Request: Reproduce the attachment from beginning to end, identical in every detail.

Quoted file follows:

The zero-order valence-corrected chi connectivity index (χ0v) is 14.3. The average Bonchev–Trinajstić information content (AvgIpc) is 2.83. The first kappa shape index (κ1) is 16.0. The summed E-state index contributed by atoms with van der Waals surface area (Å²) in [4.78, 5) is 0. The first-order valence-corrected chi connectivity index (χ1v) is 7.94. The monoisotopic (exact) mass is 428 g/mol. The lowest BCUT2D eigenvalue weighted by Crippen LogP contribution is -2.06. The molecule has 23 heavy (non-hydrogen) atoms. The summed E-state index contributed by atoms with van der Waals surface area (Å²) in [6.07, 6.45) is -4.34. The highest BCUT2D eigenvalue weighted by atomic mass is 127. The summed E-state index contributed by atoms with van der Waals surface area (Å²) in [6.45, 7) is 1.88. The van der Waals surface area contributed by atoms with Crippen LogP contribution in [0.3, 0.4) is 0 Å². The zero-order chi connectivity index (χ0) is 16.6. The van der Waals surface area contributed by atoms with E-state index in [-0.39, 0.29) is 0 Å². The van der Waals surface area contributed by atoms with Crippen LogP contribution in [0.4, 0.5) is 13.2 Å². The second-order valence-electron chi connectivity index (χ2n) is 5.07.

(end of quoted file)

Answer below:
The zero-order valence-corrected chi connectivity index (χ0v) is 14.3. The average Bonchev–Trinajstić information content (AvgIpc) is 2.83. The first kappa shape index (κ1) is 16.0. The summed E-state index contributed by atoms with van der Waals surface area (Å²) in [4.78, 5) is 0. The first-order valence-corrected chi connectivity index (χ1v) is 7.94. The monoisotopic (exact) mass is 428 g/mol. The lowest BCUT2D eigenvalue weighted by Crippen LogP contribution is -2.06. The molecule has 23 heavy (non-hydrogen) atoms. The summed E-state index contributed by atoms with van der Waals surface area (Å²) in [6.07, 6.45) is -4.34. The highest BCUT2D eigenvalue weighted by atomic mass is 127. The summed E-state index contributed by atoms with van der Waals surface area (Å²) in [6.45, 7) is 1.88. The van der Waals surface area contributed by atoms with Crippen LogP contribution in [0.3, 0.4) is 0 Å². The zero-order chi connectivity index (χ0) is 16.6. The van der Waals surface area contributed by atoms with E-state index in [-0.39, 0.29) is 0 Å². The van der Waals surface area contributed by atoms with Crippen LogP contribution in [0.4, 0.5) is 13.2 Å². The second-order valence-electron chi connectivity index (χ2n) is 5.07.